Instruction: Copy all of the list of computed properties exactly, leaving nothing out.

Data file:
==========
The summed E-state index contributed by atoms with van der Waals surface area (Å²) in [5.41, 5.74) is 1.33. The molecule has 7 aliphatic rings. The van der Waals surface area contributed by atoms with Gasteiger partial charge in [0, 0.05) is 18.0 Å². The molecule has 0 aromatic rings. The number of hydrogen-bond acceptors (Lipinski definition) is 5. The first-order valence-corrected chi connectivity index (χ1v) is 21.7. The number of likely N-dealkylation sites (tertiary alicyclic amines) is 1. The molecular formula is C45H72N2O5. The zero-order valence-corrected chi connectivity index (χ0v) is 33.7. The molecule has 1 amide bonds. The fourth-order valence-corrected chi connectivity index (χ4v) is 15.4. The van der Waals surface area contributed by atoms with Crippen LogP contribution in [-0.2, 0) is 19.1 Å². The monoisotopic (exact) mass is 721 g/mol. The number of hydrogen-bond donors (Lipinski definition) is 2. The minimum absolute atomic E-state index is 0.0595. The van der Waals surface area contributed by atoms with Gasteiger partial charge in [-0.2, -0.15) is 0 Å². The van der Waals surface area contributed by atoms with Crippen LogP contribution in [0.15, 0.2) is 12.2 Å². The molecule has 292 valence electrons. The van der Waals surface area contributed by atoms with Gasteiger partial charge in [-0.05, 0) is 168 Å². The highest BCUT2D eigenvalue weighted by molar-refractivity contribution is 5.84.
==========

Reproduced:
The summed E-state index contributed by atoms with van der Waals surface area (Å²) in [5.41, 5.74) is 1.33. The molecule has 7 aliphatic rings. The van der Waals surface area contributed by atoms with Gasteiger partial charge in [0, 0.05) is 18.0 Å². The molecule has 0 aromatic rings. The number of hydrogen-bond acceptors (Lipinski definition) is 5. The first-order valence-corrected chi connectivity index (χ1v) is 21.7. The number of likely N-dealkylation sites (tertiary alicyclic amines) is 1. The molecular formula is C45H72N2O5. The zero-order valence-corrected chi connectivity index (χ0v) is 33.7. The molecule has 1 amide bonds. The fourth-order valence-corrected chi connectivity index (χ4v) is 15.4. The van der Waals surface area contributed by atoms with Crippen LogP contribution in [-0.2, 0) is 19.1 Å². The monoisotopic (exact) mass is 721 g/mol. The number of hydrogen-bond donors (Lipinski definition) is 2. The minimum absolute atomic E-state index is 0.0595. The van der Waals surface area contributed by atoms with Gasteiger partial charge in [-0.2, -0.15) is 0 Å². The van der Waals surface area contributed by atoms with Crippen LogP contribution in [0.15, 0.2) is 12.2 Å². The molecule has 292 valence electrons. The van der Waals surface area contributed by atoms with Gasteiger partial charge in [-0.05, 0) is 168 Å². The highest BCUT2D eigenvalue weighted by molar-refractivity contribution is 5.84.